1. first of all: where the heck is my second comment??? I told you in that one that I ordered my treadmill on thursday :)

      and now back to the reply at hand:
      I don't think there is anything in terms of sports where I ever was amazingly good at.... never made it beyond the worser average. I am only good with my head ;)

      There is a huge difference between you and me: When I think about it, I think about all the good things that happened to all the other "Me" ... and how much better their life is.

      I guess it would be awesome to compete in the olympics - but what if you fail big time? Like that russian girl ... you get to see it over and over and over again.......... NOT my cup of tea ;)

      I am happy that at most of my living (like partying...) time cell phone cams didn't exist ... not that there was anything to be too ashamed of - but still I wouldn't like the idea. if not at least because I hate it to be pictured - I do what I can to not get photographed, ever since

      Annie ..... ummm still Sasha LOL but I thought I am keeping it with Annie as that was the first name I wrote ;)

    2. You know, I kind of wondered about your comment! It cut off and you didn't sign it at the end, but for some reason it didn't occur to me that there may have been another comment that didn't get posted. Sorry about that...Blogger has a habit of doing that from time to time... :-/

      YAY for ordering the treadmill!!!! I'm so excited for you!! Can't wait to hear all about it when you get it. :D

      And I am so with you on being glad that cell phone cameras (and Facebook, etc) didn't arrive until I was (mostly) old enough not to get myself in trouble. Competing in the Olympics today is so different than it was even when we were younger, with athletes now getting so much exposure beforehand and then fading to obscurity so quickly afterward (I feel like, in earlier eras, our collective attention span was a little longer, and we didn't jump to the next thing quite so fast). So yes, there are definitely downsides...but it would be pretty awesome to be able to say that, for however brief of a time, you were good enough to be ranked as among the best in the world at something. :D

    3. not your fault, no need to be sorry ... this things just had another day of bad habits ;)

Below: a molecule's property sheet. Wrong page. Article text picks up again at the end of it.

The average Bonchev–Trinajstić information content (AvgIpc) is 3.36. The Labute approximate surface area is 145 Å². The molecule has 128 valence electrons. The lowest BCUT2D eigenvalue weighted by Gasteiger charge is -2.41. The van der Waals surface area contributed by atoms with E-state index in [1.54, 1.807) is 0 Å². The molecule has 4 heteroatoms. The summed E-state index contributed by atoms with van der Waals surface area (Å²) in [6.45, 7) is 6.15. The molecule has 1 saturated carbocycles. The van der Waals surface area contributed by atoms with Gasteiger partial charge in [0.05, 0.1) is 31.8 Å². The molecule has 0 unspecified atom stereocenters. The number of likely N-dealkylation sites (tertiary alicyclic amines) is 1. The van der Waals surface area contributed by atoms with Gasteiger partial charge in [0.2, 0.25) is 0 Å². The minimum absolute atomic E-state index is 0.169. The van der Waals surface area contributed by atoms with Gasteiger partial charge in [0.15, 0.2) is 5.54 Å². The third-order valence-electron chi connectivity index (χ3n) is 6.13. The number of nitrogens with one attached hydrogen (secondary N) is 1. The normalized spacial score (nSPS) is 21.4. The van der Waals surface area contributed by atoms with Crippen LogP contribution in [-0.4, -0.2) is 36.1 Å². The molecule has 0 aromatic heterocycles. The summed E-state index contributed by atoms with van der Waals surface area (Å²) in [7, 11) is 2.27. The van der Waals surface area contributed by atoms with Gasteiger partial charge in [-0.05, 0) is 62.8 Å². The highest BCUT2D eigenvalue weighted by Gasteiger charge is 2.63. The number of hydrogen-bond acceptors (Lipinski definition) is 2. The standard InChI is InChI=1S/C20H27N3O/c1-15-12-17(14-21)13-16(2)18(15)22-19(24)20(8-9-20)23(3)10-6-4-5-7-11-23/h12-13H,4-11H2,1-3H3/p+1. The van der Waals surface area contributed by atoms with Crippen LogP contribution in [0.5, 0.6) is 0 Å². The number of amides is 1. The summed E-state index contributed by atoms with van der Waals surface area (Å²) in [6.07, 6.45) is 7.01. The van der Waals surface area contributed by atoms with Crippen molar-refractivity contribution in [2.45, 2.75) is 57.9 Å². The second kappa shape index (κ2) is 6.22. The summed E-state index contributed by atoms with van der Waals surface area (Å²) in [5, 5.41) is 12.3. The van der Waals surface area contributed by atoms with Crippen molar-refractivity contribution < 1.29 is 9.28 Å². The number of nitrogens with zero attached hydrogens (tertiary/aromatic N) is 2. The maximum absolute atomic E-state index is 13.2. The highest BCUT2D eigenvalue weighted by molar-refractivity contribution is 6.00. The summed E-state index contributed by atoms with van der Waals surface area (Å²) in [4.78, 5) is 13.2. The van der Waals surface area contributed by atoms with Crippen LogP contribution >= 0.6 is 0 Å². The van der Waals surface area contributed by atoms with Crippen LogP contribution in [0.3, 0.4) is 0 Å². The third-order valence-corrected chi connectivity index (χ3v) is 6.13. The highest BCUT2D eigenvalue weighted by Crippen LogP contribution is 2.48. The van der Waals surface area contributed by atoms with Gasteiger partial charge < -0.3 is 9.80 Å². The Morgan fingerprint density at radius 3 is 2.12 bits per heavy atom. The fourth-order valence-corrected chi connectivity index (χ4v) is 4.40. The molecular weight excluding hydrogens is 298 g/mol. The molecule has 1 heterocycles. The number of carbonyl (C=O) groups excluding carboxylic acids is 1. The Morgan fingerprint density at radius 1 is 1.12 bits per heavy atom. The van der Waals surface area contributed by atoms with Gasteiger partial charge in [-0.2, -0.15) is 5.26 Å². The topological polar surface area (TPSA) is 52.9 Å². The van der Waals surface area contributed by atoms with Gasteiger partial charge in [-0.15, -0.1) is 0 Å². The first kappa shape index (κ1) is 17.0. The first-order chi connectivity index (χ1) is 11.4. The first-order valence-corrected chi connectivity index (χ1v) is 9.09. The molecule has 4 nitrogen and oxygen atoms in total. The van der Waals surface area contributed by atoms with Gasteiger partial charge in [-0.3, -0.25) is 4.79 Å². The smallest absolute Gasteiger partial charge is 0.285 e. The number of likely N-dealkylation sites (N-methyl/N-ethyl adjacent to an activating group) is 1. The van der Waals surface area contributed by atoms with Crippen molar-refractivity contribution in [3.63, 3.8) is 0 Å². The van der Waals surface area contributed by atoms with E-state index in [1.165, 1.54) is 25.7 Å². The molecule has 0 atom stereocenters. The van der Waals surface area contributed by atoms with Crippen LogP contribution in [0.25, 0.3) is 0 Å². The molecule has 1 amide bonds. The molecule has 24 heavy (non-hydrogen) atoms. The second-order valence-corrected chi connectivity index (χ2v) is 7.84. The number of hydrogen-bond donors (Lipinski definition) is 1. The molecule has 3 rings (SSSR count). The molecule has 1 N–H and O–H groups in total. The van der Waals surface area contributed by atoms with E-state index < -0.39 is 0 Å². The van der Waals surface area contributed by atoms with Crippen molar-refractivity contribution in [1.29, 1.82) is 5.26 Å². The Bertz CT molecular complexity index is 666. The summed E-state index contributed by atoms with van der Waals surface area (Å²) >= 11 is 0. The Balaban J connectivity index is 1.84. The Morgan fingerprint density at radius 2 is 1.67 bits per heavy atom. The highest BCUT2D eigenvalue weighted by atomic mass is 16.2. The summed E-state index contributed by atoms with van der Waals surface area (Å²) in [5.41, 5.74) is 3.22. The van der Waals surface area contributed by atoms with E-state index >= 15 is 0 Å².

will let you know EVERYTHING x) I am already planning the first program LOL (I can add 3 self designed running programs into it - one of the big reasons why I chose this particular one)

      def agree on the attention span ... it's like we all have a collective kind of ADD - there is just too much happening at all times, and one gets the feeling of missing out on things if you don't put yourself to the next best thing at hand.

      wouldn't that be awesome?? For anything? You could still have that for writing ... we will see in the future - I'll be cheering you on, even in obscurity xD


    4. Aw, thank you!! I'll try to do you proud. :)

      And yay for already planning your first running program! Awesome. :) I will anxiously await more details. :D

  3. Wow go you! Gym is HARD, i think i did like 2 lessons when i was a kid and sucked. Couldnt tumble and couldnt cartwheel to save my life. BUT I was a swimmer!

    1. I had forgotten that you were a swimmer! In fact, it's only when the Olympics roll around that I ever really remember how big swimming is in Australia...

      Who knows, Sam? Maybe in an alternate universe, you and I were too busy training to get into Jake Gyllenhaal, and yet we met anyway at the Olympics when we showed up for two different events. :D

  4. Oh yeh us Aussies and our swimming. It was like the worst thing that has happened in our country for like 20 years that we ONLY won 1 gold medal and like 4 or 5 silvers and bronze.

  5. We had athletes crying into cameras because they won silver and not gold and let their country down it was ridiculous!!! And yeh I like the idea of meeting Jake- what were we thinking giving up!! Ha

    1. Hey, it could still happen! ;D (Well, probably not.) But on the swimming front, crying over silvers?! Ack! Well, I think Australia did well in swimming regardless. America had its moments, but we had our fair share of misses, too. The Olympics are emotional enough to watch on television; I can't even imagine the turmoil that the athletes must go through!